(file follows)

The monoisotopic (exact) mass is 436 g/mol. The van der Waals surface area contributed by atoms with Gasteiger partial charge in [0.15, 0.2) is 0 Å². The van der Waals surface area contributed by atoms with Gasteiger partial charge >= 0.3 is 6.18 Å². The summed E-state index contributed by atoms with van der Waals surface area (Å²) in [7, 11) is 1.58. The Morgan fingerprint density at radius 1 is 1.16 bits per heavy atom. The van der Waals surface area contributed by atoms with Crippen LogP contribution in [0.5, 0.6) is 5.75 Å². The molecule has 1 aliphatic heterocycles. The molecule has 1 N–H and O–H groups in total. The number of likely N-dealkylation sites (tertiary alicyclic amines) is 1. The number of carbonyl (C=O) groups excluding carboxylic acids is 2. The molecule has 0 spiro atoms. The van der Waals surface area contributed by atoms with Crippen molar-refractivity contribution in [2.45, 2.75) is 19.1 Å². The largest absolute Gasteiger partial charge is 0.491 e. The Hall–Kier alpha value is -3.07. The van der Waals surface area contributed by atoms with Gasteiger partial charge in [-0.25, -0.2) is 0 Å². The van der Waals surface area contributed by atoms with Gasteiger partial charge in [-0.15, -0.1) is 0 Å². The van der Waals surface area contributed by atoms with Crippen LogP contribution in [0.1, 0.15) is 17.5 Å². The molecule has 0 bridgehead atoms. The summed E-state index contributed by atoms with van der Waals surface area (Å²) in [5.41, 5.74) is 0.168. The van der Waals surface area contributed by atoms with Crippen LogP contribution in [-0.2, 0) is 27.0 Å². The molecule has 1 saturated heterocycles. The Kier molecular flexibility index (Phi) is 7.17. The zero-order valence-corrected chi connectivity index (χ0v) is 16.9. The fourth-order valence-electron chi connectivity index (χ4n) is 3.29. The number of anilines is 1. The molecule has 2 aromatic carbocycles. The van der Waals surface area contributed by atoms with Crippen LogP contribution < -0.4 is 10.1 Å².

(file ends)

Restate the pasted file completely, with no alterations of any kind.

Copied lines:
The monoisotopic (exact) mass is 436 g/mol. The van der Waals surface area contributed by atoms with Gasteiger partial charge in [0.15, 0.2) is 0 Å². The van der Waals surface area contributed by atoms with Gasteiger partial charge >= 0.3 is 6.18 Å². The summed E-state index contributed by atoms with van der Waals surface area (Å²) in [7, 11) is 1.58. The Morgan fingerprint density at radius 1 is 1.16 bits per heavy atom. The van der Waals surface area contributed by atoms with Crippen LogP contribution in [0.5, 0.6) is 5.75 Å². The molecule has 1 aliphatic heterocycles. The molecule has 1 N–H and O–H groups in total. The number of likely N-dealkylation sites (tertiary alicyclic amines) is 1. The number of carbonyl (C=O) groups excluding carboxylic acids is 2. The molecule has 0 spiro atoms. The van der Waals surface area contributed by atoms with Crippen molar-refractivity contribution in [2.45, 2.75) is 19.1 Å². The largest absolute Gasteiger partial charge is 0.491 e. The Hall–Kier alpha value is -3.07. The van der Waals surface area contributed by atoms with Gasteiger partial charge in [-0.25, -0.2) is 0 Å². The van der Waals surface area contributed by atoms with Gasteiger partial charge in [-0.15, -0.1) is 0 Å². The van der Waals surface area contributed by atoms with Crippen LogP contribution in [0.1, 0.15) is 17.5 Å². The molecule has 0 bridgehead atoms. The summed E-state index contributed by atoms with van der Waals surface area (Å²) in [5.41, 5.74) is 0.168. The van der Waals surface area contributed by atoms with Crippen LogP contribution in [-0.2, 0) is 27.0 Å². The molecule has 1 saturated heterocycles. The Kier molecular flexibility index (Phi) is 7.17. The zero-order valence-corrected chi connectivity index (χ0v) is 16.9. The fourth-order valence-electron chi connectivity index (χ4n) is 3.29. The number of anilines is 1. The molecule has 2 aromatic carbocycles. The van der Waals surface area contributed by atoms with Crippen LogP contribution < -0.4 is 10.1 Å².